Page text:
Reimagining Access to Justice: Should We Shift to Virtual Mediation Programs Beyond the COVID-19 Pandemic, Especially for Small Claims

15 NY DISP. RESOL. LAW. 42 (2022)

Cardozo Legal Studies Research Paper No. 678

4 Pages Posted: 31 Mar 2022

See all articles by Donna Erez-Navot

Donna Erez-Navot

Yeshiva University - Benjamin N. Cardozo School of Law

Date Written: March 31, 2022

Abstract

Since March 2020, and the start of the COVID-19 pandemic, courts around the country have grappled with the dramatic changes in how they function. Most courts in the United States were not prepared for such a sudden and extreme shift and many were stalled for months without any progress on the filings within their jurisdiction. Some courts were more successful if they had previously integrated automated systems before the pandemic, such as e-filing, video hearings, and other technologically supported protocols. Jurisdictions that already had Online Dispute Resolution (ODR) and video conferencing mediation and arbitration in place were able to continue to function. Other jurisdictions, particularly those that were ill-prepared, were stalled once the pandemic began. New York City’s Small Claims Court was completely halted in the beginning of March 2020. But in August 2020, under an Administrative Order by New York City Court Administrative Judge Anthony Cannataro, the courts initiated a new Presumptive Virtual Mediation Program in New York City Small Claims. The courts partnered with various law schools, bar associations, and community dispute resolution centers (CDRCs), and immediately began mediating small claims cases on virtual platforms.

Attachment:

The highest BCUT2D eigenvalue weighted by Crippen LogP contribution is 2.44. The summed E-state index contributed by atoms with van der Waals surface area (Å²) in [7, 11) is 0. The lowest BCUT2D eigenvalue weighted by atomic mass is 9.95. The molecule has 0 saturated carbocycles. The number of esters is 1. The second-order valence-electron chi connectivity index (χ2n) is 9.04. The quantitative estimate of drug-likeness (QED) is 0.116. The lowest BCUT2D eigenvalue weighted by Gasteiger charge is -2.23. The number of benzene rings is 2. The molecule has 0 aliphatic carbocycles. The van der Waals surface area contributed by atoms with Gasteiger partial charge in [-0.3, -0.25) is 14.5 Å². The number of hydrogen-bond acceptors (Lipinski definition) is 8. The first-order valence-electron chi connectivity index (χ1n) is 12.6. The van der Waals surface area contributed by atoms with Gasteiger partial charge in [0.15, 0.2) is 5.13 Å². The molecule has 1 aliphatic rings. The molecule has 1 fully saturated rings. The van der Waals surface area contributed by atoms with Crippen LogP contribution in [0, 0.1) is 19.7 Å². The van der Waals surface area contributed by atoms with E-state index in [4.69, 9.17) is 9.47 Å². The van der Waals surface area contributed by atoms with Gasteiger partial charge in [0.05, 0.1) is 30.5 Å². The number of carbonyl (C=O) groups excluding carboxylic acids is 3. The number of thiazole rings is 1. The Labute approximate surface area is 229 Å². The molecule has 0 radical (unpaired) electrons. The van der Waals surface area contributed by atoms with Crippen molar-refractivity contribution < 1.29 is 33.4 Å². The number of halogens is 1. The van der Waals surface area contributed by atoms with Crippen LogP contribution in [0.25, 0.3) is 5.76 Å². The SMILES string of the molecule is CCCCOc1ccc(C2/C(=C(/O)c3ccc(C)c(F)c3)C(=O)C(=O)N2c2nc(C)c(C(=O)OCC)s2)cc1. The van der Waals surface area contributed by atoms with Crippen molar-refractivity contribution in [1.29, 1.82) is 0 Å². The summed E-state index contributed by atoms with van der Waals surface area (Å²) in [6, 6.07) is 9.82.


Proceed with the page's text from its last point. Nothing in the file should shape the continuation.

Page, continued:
The umbrella term ODR is a broad term that includes all uses of information and communications technologies to help parties resolve their disputes. It includes the online replication of ADR processes, including mediation, arbitration, or other ADR processes conducted wholly or primarily online. Some examples include: (1) cases assigned to a court mediator, who facilitates interaction between parties via asynchronous text-based exchanges through a dedicated court-provided system; (2) a judge reviewing court papers from litigants and making a decision based on the papers; or (3) video conferencing mediation, where mediators synchronously work with parties live on Zoom to facilitate a conversation, as seen in the Presumptive Virtual Mediation Program in New York City Small Claims.

Keywords: COVID-19, online dispute resolution, ODR, arbitration, mediation, virtual, Presumptive Virtual Mediation Program, New York City Small Claims Court

Suggested Citation

Erez-Navot, Donna, Reimagining Access to Justice: Should We Shift to Virtual Mediation Programs Beyond the COVID-19 Pandemic, Especially for Small Claims (March 31, 2022). 15 NY DISP. RESOL. LAW. 42 (2022), Cardozo Legal Studies Research Paper No. 678, Available at SSRN: https://ssrn.com/abstract=4071805

Donna Erez-Navot (Contact Author)

Yeshiva University - Benjamin N. Cardozo School of Law ( email )

55 Fifth Ave.
New York, NY 10003
United States
(212) 790-0873 (Phone)

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